Converting District Heating: From Conventional To Ultra-Low-Temperature District Heating

Although lowering the temperature of district heating is not a new idea, it is only recently that lower temperatures have become the perfect solution because the technology has now matured. This was the backdrop to a demonstration project which Sweco carried out in collaboration with AffaldVarme Aarhus (AVA) for the Danish Energy Agency. The purpose of the project was to test the concept which Sweco Denmark had developed in collaboration with the Technical University of Denmark (DTU) and Danfoss in the area of large-scale ultra-low-temperature district heating.

Facts

Customers: AffaldVarme, Aarhus (AVA), Danish Energy Authority

Period: 2013–2015

Location: Geding, Denmark

Description

The project involved converting the existing conventional district-heating system in the small town of Geding outside of Aarhus to an ultra-low-temperature system where the supply temperature from the central unit was to be lowered from 70°C to 45°C. The temperature level at the central unit was set so that consumers would always have a minimum supply temperature of 30°C.

As this low temperature is not sufficient for hot water for domestic use, however, the initial phase, part-funded by the Danish Energy Agency, involved the installation of a district-heating unit with a small built-in heating pump unit in each dwelling. This made it possible to raise the district-heating temperature so it could produce hot utility water. At the same time, the temperature of the hot utility water no longer depended on the supply temperature of the district heating water in the main distribution system.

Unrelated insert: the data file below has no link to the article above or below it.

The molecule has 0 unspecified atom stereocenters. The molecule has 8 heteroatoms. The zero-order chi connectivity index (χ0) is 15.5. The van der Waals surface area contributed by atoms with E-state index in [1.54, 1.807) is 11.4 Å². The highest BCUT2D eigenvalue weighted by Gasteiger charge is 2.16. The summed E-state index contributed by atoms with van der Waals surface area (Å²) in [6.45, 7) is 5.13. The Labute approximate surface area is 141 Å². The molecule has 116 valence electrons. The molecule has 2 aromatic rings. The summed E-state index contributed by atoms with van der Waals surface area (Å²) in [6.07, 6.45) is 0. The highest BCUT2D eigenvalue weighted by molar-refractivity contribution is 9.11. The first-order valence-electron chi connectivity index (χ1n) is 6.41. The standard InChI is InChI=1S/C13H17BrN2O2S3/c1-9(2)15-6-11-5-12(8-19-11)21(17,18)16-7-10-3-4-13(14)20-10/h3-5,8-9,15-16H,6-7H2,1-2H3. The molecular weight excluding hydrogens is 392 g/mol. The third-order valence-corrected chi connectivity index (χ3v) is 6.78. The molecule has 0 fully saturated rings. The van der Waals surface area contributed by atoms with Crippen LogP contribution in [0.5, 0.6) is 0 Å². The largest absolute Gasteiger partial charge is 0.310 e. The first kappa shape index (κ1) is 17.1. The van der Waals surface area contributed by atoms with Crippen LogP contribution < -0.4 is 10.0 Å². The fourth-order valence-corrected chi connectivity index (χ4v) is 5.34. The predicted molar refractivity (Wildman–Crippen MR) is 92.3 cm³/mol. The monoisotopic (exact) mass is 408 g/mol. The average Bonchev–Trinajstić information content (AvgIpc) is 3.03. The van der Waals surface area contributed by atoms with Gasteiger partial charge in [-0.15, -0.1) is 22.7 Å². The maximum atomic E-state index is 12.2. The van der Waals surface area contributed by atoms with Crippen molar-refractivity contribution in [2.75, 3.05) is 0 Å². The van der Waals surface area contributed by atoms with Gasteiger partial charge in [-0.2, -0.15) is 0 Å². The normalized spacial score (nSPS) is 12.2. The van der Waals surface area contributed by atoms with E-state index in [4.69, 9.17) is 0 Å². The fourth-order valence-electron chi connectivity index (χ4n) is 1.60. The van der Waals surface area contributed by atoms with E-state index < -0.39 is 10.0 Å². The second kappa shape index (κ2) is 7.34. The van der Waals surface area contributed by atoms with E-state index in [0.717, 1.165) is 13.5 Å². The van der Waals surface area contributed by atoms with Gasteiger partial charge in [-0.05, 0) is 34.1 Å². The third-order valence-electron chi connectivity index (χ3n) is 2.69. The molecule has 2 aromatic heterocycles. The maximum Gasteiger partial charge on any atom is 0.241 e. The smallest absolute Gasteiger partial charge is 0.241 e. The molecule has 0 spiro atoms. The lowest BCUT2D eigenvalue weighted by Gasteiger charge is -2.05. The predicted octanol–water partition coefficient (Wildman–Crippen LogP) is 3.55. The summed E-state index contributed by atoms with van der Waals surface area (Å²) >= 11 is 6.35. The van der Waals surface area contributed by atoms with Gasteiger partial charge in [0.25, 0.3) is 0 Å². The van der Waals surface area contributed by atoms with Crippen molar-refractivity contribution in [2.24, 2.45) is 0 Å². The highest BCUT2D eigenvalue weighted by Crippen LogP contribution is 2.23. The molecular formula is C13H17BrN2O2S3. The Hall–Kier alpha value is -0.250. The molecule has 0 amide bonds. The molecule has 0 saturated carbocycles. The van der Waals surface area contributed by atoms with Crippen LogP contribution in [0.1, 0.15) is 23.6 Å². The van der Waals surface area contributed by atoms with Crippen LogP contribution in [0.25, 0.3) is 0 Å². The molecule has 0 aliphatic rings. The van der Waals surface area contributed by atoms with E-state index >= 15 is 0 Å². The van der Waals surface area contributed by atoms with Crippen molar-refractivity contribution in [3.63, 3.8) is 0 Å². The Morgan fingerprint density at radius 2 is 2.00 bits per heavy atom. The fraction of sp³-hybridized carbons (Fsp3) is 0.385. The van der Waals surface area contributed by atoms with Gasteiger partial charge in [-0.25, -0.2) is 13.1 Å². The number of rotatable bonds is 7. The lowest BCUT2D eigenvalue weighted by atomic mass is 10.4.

The district-heating unit with the small built-in pump unit, a so-called microbooster, was developed by Danfoss, the Technical University of Denmark and Sweco Denmark as part of an EUDP project which concluded in 2013. At present, four microboosters are installed in Birkerød and these microboosters are an improved version of the microbooster installed in Geding in the summer of 2014, where all dwellings have been converted, a total of 25 houses.

Concurrently with this project, Sweco Denmark has prepared a plan for phase 2 for AVA. This will involve replacing the existing centrally located oil-fired boiler, which produces heat for the distribution system using a combination of solar heat, heating pumps and energy storage. Geding will not only be fossil free, but also fuel free.

Customer quotes

"This project has enabled us to run the system at somewhat lower temperatures than we would have done otherwise, and it ultimately means that it will improve the project economy, because a lower temperature level means less loss of heat. Geding is what you might call a small town with a relatively high rate of heat loss (around 54% in 2014, dispersed over the entire year), which has now been reduced to 39%, or a 30% reduction."
Jørgen Krum, Line Manager, AffaldVarme Aarhus.
"We have generally become more focused on lowering the temperature to a minimum within the technical provisions which govern us, whereas we previously tended to operate with a wide margin. It is easier to try to reduce the temperature all the way in Geding, however, because the residents are aware that technical difficulties can arise as part of the demonstration project."
Jens Rishøj Larsen, Works Manager, AffaldVarme Aarhus.

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